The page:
I had a big Microsoft Event Viewer log file and I wanted specific information from the log file. At first I was thinking about using Microsoft Excel to do some filtering, but that didn’t really help. At the end Linux did the trick. I used Cygwin under Windows to extract the specific information. The raw log file had the following format:
2/22/2010:1:14:46 PM:IAS:Information:None:1:N/A:BOOCHES01:User rene was granted access.
2/22/2010:1:09:15 PM:IAS:Information:None:1:N/A:BOOCHES01:User rene was granted access.
2/22/2010:12:19:58 PM:IAS:Information:None:1:N/A:BOOCHES01:User BOOCHES\test was granted access.
2/22/2010:12:03:24 PM:IAS:Information:None:1:N/A:BOOCHES01:User booches was granted access.
2/22/2010:11:58:54 AM:IAS:Information:None:1:N/A:BOOCHES01:User testuser was granted access.
2/22/2010:11:58:13 AM:IAS:Information:None:1:N/A:BOOCHES01:User booches was granted access.
2/22/2010:11:58:07 AM:IAS:Information:None:1:N/A:BOOCHES01:User BOOCHES\test was granted access.
2/22/2010:11:17:13 AM:IAS:Information:None:1:N/A:BOOCHES01:User testuser1 was granted access.
I needed to extract only the unique users. Playing a little with Linux gave me the following output.
User test was granted access.
User booches was granted access.
User rene was granted access.
User testuser was granted access.
User testuser1 was granted access.
It isn’t perfect, but it is good enough for me. The original log file is called log.txt and the output is written to a file called users.txt. I used the following command to accomplish the output above.
cat log.txt | cut –d: –f11 | sed ‘s/BOOCHES\\//g’ | sort | uniq >> users.txt
Cat prints the file log.txt to the screen. The –d parameter with cut determines the delimiter and –f selects the column to print. With sed I search for the string “BOOCHES\” and replace the sting with nothing (//). Everything is sorted with sort and all duplicate entries are removed with uniq. The output is written to the file users.txt.
Simple and effective!!!
A friend of mine works for a well known auditing and penetration testing company in the Netherlands. Recently we were talking about how he starts looking for flaws in network infrastructures. My friend told me that the first thing he does is simply starting WireShark and start looking at all the packets he receives.
By default packets like DTP (Dynamic Trunking Protocol), CDP (Cisco Discovery Protocol) and HSRP (Hot Standby Routing Protocol) are broadcasted through all the different edge ports of a switch. Tools like Yersinia can be used by hackers to exploit these packets.
Normally when I configure a switch I always stop the broadcasting of DTP and CDP on normal edge ports, at least if possible. CDP is often used in conjunction with IP phones. I prevent broadcasting DTP and CDP with the following commands:
no cdp enable
To be honest, I never thought about the broadcasting of HSRP packets. I created a simple test environment with one Cisco Catalyst 3750G switch and configured VLAN 1 with HSRP, like shown below.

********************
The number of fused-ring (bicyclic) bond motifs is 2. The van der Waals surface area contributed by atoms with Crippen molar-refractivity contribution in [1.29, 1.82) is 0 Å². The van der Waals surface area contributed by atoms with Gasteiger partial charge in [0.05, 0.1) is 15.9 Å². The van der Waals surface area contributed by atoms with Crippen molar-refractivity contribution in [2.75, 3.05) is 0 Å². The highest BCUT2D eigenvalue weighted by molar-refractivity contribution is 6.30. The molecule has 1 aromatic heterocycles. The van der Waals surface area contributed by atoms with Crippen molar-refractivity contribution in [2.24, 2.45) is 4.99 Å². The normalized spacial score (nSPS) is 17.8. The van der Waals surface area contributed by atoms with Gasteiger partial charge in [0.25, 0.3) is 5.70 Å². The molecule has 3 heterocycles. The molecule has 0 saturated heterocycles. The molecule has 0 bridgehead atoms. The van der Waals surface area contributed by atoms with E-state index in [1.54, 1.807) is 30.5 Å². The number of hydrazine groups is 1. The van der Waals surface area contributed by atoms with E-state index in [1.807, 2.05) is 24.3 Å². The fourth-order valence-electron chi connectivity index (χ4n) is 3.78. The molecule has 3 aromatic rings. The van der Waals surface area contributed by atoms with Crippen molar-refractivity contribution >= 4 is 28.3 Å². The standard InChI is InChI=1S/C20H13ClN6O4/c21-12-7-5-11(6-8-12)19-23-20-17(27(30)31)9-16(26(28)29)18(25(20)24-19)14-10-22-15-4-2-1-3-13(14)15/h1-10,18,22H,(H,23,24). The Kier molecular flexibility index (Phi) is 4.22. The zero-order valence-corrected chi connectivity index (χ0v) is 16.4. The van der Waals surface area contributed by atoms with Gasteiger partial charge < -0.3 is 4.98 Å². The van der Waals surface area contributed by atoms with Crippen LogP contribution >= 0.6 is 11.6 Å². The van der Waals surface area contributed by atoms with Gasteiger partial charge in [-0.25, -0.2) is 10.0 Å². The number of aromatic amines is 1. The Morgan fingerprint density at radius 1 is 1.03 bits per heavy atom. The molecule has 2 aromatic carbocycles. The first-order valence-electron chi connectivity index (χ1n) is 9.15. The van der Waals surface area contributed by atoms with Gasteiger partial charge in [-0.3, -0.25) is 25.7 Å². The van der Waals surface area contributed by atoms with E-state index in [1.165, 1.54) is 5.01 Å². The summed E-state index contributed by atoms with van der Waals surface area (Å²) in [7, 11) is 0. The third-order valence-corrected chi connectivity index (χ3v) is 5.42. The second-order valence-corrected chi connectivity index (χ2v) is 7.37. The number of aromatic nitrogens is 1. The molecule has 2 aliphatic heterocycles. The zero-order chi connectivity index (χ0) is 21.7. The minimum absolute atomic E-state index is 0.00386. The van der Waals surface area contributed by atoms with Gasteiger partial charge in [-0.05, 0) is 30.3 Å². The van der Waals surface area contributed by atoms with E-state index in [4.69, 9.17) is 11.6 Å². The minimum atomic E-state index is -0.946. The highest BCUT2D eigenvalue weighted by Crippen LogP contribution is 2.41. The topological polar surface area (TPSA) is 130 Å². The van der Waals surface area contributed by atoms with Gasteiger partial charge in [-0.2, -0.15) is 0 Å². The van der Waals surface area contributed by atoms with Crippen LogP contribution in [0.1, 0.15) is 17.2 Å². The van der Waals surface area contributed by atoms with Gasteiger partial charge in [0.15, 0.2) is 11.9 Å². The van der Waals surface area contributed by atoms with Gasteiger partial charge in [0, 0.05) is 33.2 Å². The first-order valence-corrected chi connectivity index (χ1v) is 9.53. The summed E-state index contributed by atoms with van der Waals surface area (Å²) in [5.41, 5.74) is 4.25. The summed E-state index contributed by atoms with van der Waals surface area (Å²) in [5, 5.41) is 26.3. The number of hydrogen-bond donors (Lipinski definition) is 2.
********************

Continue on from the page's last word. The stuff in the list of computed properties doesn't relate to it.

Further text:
ip address 10.10.10.2 255.255.255.0
standby 1 ip 10.10.10.1
standby 1 priority 150
standby 1 preempt
This is the most default way of configuring HSRP. By using a tool like Yersinia, somebody could take over the role of active HSRP router by spoofing HSRP packets with a higher priority then the current active HSRP router. So I added a simple authentication text string to the configuration with the following command:
standby 1 authentication HSRP@ICT
This is no success, because when I start WireShark the authentication string is sent in clear text. The picture below shows an example:
In most recent software version you can protect HSRP by using MD5 Authentication. MD5 authentication provides greater security than plain text authentication. This feature allows each HSRP group member to use a secret key to generate a keyed MD5 hash of the packet that is part of the outgoing packet. A keyed hash of an incoming packet is generated and if the generated hash does not match the hash within the incoming packet, the packet is ignored.
To configure MD5 authentication in the previous example, I added the following configuration to interface VLAN 1:
standby 1 authentication md5 key-string hsrp@ictivity=secure,Ihope timeout 60
Now, when looking at the WireShark output, the key-string is composed of a hash and cannot be easily read by an hacker.
The timeout option is important when configuring a new key-string amongst all the members in an HSRP group. The timeout value is the period of time that the old key string will be accepted to allow configuration of all routers in a group with a new key.
So HSRP MD5 Authentication is another way of making our network components and network infrastructure more secure against “evil” attacks and hackers.